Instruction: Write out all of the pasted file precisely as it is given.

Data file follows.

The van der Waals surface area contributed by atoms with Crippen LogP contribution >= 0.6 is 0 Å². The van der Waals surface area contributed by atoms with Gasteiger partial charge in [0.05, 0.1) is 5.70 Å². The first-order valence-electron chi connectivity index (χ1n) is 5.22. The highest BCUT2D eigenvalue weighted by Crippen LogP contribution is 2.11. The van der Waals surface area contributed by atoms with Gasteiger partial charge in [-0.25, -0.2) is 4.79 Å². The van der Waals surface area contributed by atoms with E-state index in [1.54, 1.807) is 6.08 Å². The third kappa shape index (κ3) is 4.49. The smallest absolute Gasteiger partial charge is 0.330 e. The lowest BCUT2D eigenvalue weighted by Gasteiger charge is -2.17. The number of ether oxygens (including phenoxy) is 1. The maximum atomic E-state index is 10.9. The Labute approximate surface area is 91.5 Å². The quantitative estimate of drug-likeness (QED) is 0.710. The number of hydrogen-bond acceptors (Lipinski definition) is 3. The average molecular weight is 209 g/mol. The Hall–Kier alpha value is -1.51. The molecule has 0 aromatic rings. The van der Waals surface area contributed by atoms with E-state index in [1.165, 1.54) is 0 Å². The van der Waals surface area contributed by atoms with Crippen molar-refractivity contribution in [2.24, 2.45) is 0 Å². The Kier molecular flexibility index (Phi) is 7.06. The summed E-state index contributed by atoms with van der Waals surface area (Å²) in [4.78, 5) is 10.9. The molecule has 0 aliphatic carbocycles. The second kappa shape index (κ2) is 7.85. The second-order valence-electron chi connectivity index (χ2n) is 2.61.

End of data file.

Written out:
The van der Waals surface area contributed by atoms with Crippen LogP contribution >= 0.6 is 0 Å². The van der Waals surface area contributed by atoms with Gasteiger partial charge in [0.05, 0.1) is 5.70 Å². The first-order valence-electron chi connectivity index (χ1n) is 5.22. The highest BCUT2D eigenvalue weighted by Crippen LogP contribution is 2.11. The van der Waals surface area contributed by atoms with Gasteiger partial charge in [-0.25, -0.2) is 4.79 Å². The van der Waals surface area contributed by atoms with E-state index in [1.54, 1.807) is 6.08 Å². The third kappa shape index (κ3) is 4.49. The smallest absolute Gasteiger partial charge is 0.330 e. The lowest BCUT2D eigenvalue weighted by Gasteiger charge is -2.17. The number of ether oxygens (including phenoxy) is 1. The maximum atomic E-state index is 10.9. The Labute approximate surface area is 91.5 Å². The quantitative estimate of drug-likeness (QED) is 0.710. The number of hydrogen-bond acceptors (Lipinski definition) is 3. The average molecular weight is 209 g/mol. The Hall–Kier alpha value is -1.51. The molecule has 0 aromatic rings. The van der Waals surface area contributed by atoms with E-state index in [1.165, 1.54) is 0 Å². The van der Waals surface area contributed by atoms with Crippen molar-refractivity contribution in [2.24, 2.45) is 0 Å². The Kier molecular flexibility index (Phi) is 7.06. The summed E-state index contributed by atoms with van der Waals surface area (Å²) in [4.78, 5) is 10.9. The molecule has 0 aliphatic carbocycles. The second kappa shape index (κ2) is 7.85. The second-order valence-electron chi connectivity index (χ2n) is 2.61.